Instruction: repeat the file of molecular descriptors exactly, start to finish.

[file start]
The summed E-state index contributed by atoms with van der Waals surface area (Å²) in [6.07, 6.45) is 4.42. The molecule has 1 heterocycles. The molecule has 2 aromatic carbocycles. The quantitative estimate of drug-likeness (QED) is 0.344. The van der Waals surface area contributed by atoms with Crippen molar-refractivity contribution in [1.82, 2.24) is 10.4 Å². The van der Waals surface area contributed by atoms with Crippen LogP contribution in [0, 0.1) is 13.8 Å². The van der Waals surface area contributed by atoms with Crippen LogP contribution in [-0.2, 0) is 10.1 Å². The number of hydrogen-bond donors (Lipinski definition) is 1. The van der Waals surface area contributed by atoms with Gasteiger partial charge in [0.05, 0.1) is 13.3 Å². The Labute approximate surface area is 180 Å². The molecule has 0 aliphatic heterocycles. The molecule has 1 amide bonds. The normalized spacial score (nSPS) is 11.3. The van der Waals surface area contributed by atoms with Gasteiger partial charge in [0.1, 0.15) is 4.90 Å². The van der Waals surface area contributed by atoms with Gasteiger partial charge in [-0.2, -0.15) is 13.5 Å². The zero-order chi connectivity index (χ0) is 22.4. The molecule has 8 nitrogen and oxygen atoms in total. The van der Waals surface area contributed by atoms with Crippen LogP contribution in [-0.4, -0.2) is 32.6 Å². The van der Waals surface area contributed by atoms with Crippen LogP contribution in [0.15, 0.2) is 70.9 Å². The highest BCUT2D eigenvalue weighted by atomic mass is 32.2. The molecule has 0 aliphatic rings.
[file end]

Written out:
The summed E-state index contributed by atoms with van der Waals surface area (Å²) in [6.07, 6.45) is 4.42. The molecule has 1 heterocycles. The molecule has 2 aromatic carbocycles. The quantitative estimate of drug-likeness (QED) is 0.344. The van der Waals surface area contributed by atoms with Crippen molar-refractivity contribution in [1.82, 2.24) is 10.4 Å². The van der Waals surface area contributed by atoms with Crippen LogP contribution in [0, 0.1) is 13.8 Å². The van der Waals surface area contributed by atoms with Crippen LogP contribution in [-0.2, 0) is 10.1 Å². The number of hydrogen-bond donors (Lipinski definition) is 1. The van der Waals surface area contributed by atoms with Gasteiger partial charge in [0.05, 0.1) is 13.3 Å². The Labute approximate surface area is 180 Å². The molecule has 0 aliphatic heterocycles. The molecule has 1 amide bonds. The normalized spacial score (nSPS) is 11.3. The van der Waals surface area contributed by atoms with Gasteiger partial charge in [0.1, 0.15) is 4.90 Å². The van der Waals surface area contributed by atoms with Gasteiger partial charge in [-0.2, -0.15) is 13.5 Å². The zero-order chi connectivity index (χ0) is 22.4. The molecule has 8 nitrogen and oxygen atoms in total. The van der Waals surface area contributed by atoms with Crippen LogP contribution in [-0.4, -0.2) is 32.6 Å². The van der Waals surface area contributed by atoms with Crippen LogP contribution in [0.15, 0.2) is 70.9 Å². The highest BCUT2D eigenvalue weighted by atomic mass is 32.2. The molecule has 0 aliphatic rings.